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A to Z of Excel Functions: the IMLOG10 Function

12 October 2020

Welcome back to our regular A to Z of Excel Functions blog.  Today we look at the IMLOG10 function.

 

The IMLOG10 function

An imaginary number is a complex number that can be written as a real number multiplied by the imaginary unit i (sometimes denoted j) which is defined by its property i2 = −1.  In general, the square of an imaginary number bi is −b2.  For example, 9i is an imaginary number, and its square is −81.  Zero is considered to be both real and imaginary.

An imaginary number bi can be added to a real number a to form a complex number of the form a + bi, where the real numbers a and b are called, respectively, the real part and the imaginary part of the complex number.

Sometimes you might wish to calculate the common logarithm of a complex number in base 10.  The common logarithm (base 10) of a complex number may be calculated from the natural logarithm:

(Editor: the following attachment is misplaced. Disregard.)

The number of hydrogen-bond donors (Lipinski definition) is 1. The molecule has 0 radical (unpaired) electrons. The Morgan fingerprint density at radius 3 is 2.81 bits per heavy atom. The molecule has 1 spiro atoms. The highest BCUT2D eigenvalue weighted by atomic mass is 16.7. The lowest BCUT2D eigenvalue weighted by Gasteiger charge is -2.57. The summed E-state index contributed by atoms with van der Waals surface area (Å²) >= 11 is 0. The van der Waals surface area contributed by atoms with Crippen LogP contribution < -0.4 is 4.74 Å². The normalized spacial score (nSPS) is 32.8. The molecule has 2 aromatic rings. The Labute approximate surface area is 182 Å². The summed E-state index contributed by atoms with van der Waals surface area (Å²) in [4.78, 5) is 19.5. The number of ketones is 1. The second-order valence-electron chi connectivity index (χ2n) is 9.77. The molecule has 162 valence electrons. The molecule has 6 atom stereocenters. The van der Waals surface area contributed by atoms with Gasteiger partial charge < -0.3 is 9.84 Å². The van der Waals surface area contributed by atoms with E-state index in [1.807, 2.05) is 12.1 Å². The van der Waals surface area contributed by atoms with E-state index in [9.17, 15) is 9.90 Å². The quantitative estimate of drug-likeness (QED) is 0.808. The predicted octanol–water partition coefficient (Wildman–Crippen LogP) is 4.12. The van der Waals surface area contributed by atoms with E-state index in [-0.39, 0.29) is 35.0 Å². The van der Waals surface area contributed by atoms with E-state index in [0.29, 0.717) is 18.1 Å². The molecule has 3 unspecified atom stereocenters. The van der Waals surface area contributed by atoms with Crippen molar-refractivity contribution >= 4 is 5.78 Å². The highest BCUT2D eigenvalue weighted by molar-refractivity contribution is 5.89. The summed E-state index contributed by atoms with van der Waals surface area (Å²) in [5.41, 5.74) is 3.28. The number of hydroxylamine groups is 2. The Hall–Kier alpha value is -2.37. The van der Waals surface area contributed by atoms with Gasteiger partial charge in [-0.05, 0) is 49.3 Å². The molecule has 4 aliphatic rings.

IMLOG10 returns the common logarithm (base 10) of a complex number that is in the x + yi or x + yj text format.  The function employs the following syntax to operate:

IMLOG10(inumber)


The IMLOG10 function has the following argument:

  • inumber: this is required and represents the complex number for which you wish to calculate the common logarithm (base 10).

It should be further noted that:

  • you should use COMPLEX to convert real and imaginary coefficients into a complex number
  • IMLOG10 recognises either the i or j notation
  • if inumber is a value that is not in the x + yi or x + yj text format, IMLOG10 returns the #NUM! error value
  • if inumber is a logical value, IMLOG10 returns the #VALUE! error value
  • if the complex number ends in +i or -i (or j), i.e. there is no coefficient between the operator and the imaginary unit, there must be no space, otherwise IMLOG10 will return an #NUM! error.

Please see my example below: 

We’ll continue our A to Z of Excel Functions soon.  Keep checking back – there’s a new blog post every business day.

 

A full page of the function articles can be found here

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